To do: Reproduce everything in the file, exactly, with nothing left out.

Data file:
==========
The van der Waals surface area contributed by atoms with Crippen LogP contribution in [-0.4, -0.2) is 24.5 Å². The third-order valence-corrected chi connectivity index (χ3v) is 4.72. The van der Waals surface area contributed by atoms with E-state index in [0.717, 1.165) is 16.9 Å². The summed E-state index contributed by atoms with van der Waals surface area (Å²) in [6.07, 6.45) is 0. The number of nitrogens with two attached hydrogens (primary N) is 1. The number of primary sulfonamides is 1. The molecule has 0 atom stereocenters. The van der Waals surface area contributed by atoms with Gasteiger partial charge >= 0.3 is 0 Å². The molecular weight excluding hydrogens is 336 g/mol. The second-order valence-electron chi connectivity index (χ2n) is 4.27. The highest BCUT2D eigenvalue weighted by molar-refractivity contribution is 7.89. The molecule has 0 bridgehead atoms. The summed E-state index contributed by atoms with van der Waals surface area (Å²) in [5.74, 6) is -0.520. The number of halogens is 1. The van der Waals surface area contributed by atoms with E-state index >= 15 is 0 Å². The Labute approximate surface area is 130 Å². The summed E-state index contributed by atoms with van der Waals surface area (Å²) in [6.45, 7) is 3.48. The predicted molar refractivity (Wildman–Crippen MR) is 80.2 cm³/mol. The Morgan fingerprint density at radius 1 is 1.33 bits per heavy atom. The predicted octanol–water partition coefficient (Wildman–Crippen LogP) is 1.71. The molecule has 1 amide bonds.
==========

The van der Waals surface area contributed by atoms with Crippen LogP contribution in [-0.4, -0.2) is 24.5 Å². The third-order valence-corrected chi connectivity index (χ3v) is 4.72. The van der Waals surface area contributed by atoms with E-state index in [0.717, 1.165) is 16.9 Å². The summed E-state index contributed by atoms with van der Waals surface area (Å²) in [6.07, 6.45) is 0. The number of nitrogens with two attached hydrogens (primary N) is 1. The number of primary sulfonamides is 1. The molecule has 0 atom stereocenters. The van der Waals surface area contributed by atoms with Gasteiger partial charge >= 0.3 is 0 Å². The molecular weight excluding hydrogens is 336 g/mol. The second-order valence-electron chi connectivity index (χ2n) is 4.27. The highest BCUT2D eigenvalue weighted by molar-refractivity contribution is 7.89. The molecule has 0 bridgehead atoms. The summed E-state index contributed by atoms with van der Waals surface area (Å²) in [5.74, 6) is -0.520. The number of halogens is 1. The van der Waals surface area contributed by atoms with E-state index >= 15 is 0 Å². The Labute approximate surface area is 130 Å². The summed E-state index contributed by atoms with van der Waals surface area (Å²) in [6.45, 7) is 3.48. The predicted molar refractivity (Wildman–Crippen MR) is 80.2 cm³/mol. The Morgan fingerprint density at radius 1 is 1.33 bits per heavy atom. The predicted octanol–water partition coefficient (Wildman–Crippen LogP) is 1.71. The molecule has 1 amide bonds.